A Year of Morning Thanks
'Tis the season for crickets. Happens every September, I think--somehow, someway, one or two or three or a half dozen slicky-slicky into the house and end up down here, in my basement study. Perhaps I could live with them if they didn't insist on screaming at the top of their wretched lungs. When they sound off, I feel like putting cotton in my ears. I'd whack them in a minute if I could find them.
We often say that we are blessed to live in our cat's house. He allows us convenient space to live and eat and have our being here, but rarely enters our lives, it seems. His domain is the living room, and as long as the weather is as warm as it is (ten degrees warmer than normal), we are merely accessories, as interesting, say, as a coffee table book. When it gets cold, he wanders in and warm human laps are called upon to keep off the chill.
He just left again--the basement, I mean. He comes with me and goes through a ritual of morning rounds when I come down in the morning. I have no idea why he needs me to come down the basement, but he regularly follows me in the darkness, itches himself on various items of furniture and mess, then heads back upstairs, where, quite likely, he simply goes back to sleep.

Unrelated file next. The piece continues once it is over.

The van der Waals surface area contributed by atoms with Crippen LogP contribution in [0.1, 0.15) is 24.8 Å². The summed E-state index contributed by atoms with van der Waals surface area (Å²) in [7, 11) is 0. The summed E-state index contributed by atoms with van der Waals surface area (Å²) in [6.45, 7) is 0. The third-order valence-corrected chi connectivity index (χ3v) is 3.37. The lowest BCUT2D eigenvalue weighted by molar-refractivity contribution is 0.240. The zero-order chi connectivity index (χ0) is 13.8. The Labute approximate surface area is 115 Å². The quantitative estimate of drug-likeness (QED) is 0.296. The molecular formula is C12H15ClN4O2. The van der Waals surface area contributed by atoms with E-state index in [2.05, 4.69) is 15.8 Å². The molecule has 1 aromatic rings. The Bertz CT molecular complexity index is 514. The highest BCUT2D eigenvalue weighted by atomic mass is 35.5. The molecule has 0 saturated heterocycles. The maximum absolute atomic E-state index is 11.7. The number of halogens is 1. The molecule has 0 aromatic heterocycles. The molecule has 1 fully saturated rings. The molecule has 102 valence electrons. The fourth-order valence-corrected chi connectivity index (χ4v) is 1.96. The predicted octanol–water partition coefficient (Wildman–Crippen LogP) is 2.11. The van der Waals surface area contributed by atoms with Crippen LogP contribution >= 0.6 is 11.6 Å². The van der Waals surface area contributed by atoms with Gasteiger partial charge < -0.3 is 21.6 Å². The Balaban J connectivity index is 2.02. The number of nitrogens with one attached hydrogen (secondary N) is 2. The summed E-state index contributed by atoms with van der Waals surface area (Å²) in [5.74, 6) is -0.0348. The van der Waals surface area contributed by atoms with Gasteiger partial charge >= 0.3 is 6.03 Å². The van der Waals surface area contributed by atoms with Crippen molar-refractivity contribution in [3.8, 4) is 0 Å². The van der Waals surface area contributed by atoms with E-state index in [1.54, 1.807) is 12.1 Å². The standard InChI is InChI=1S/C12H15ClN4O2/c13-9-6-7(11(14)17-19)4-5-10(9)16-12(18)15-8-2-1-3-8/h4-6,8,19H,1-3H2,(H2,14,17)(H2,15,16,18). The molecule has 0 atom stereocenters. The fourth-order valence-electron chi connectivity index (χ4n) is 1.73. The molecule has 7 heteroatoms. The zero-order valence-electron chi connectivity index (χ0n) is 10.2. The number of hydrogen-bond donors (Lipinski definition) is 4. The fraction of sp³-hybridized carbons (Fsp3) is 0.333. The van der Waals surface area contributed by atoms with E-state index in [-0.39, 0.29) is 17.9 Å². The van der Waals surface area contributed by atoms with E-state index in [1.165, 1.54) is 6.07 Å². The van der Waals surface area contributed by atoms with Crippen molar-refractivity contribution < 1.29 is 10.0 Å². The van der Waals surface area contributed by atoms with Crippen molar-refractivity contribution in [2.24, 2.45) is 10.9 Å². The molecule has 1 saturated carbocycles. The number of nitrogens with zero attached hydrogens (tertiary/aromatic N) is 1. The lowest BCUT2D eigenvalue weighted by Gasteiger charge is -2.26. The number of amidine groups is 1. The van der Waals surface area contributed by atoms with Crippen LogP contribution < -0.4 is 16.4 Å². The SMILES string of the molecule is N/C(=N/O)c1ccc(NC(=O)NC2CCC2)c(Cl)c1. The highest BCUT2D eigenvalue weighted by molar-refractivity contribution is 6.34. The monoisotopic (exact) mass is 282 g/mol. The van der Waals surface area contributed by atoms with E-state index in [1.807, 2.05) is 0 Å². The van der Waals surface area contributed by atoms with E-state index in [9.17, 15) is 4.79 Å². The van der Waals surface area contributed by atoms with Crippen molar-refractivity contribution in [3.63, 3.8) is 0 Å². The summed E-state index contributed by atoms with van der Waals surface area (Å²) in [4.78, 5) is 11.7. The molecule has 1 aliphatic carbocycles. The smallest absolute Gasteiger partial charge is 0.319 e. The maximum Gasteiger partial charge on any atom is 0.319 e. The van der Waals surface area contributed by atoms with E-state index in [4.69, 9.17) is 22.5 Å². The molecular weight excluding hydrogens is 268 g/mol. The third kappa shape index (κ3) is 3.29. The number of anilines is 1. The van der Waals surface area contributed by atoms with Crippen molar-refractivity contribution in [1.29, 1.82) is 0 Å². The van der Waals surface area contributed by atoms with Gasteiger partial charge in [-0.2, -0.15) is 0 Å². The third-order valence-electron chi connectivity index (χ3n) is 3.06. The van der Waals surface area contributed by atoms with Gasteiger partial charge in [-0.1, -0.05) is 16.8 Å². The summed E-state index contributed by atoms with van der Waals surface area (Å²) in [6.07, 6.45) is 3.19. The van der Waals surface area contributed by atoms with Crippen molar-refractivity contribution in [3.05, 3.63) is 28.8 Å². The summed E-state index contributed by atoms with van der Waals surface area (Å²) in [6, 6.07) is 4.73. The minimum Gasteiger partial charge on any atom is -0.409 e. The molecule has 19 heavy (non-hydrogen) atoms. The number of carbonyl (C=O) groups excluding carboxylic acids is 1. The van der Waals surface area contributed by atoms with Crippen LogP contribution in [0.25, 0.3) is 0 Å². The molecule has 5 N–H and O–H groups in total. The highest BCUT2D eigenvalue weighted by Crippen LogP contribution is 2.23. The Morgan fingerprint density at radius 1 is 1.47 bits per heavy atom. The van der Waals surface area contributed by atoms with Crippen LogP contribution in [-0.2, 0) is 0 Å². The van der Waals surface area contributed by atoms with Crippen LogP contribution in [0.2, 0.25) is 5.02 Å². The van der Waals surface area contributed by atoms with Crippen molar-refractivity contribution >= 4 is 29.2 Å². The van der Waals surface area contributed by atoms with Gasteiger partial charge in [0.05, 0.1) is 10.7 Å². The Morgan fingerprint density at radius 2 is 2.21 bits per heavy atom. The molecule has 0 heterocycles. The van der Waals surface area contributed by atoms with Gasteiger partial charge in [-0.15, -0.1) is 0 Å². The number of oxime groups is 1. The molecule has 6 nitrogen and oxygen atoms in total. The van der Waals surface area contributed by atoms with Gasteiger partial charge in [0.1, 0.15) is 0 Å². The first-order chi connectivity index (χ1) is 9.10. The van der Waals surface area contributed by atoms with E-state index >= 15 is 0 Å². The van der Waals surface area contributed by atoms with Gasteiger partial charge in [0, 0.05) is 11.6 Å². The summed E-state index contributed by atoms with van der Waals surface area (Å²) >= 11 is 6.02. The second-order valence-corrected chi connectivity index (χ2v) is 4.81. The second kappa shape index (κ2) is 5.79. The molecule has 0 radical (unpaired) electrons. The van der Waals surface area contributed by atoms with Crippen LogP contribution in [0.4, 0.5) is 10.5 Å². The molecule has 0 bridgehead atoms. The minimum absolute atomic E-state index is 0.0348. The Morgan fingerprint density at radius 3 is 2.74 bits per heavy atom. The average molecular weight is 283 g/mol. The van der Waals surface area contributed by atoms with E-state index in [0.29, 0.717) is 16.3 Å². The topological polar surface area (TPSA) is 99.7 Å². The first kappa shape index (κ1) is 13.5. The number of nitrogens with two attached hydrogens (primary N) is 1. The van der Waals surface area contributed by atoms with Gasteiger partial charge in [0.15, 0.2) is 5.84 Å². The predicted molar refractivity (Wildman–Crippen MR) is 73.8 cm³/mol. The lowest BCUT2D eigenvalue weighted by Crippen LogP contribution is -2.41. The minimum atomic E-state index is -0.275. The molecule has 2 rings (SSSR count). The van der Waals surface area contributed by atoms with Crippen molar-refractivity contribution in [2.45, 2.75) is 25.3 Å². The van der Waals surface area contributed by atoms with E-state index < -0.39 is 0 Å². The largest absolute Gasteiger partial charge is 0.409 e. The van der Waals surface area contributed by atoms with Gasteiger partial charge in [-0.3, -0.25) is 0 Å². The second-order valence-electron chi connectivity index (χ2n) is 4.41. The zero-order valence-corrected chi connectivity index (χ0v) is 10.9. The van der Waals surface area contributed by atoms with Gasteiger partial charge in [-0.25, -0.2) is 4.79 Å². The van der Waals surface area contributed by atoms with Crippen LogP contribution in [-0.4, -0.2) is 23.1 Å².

But he's got this thing for crickets, which is I deeply appreciate this time of year. He is as bothered by their infernal chirping as I am, so he seeks them out--this morning, beneath the workout walker. And often, he finds them, which is more than I can do.
Cats are merciless killers. Once he's trapped that stupid cricket, it's not lights out immediately--the pray becomes his devilish game. The art of torture, of course, is to keep the subject alive and suffering. Cats know that. They wrote the book.
Soon enough, it seems, he delivers a frantic cricket somewhere close to where I'm sitting, and I pick up a sandal, and the cricket's fate is finally sealed. My killing it is really a mission of mercy.
We make a team in September, Benny and I--Benny the cat. But it's no big deal to him. There are no victory celebrations, no high fives. Already, back upstairs, he's likely fast asleep.
Nice of him to stoop. This morning, with the squashed corpse of a cricket yet to be picked up beside me, I'm thankful for silence, a condition both of us prefer on dark September mornings.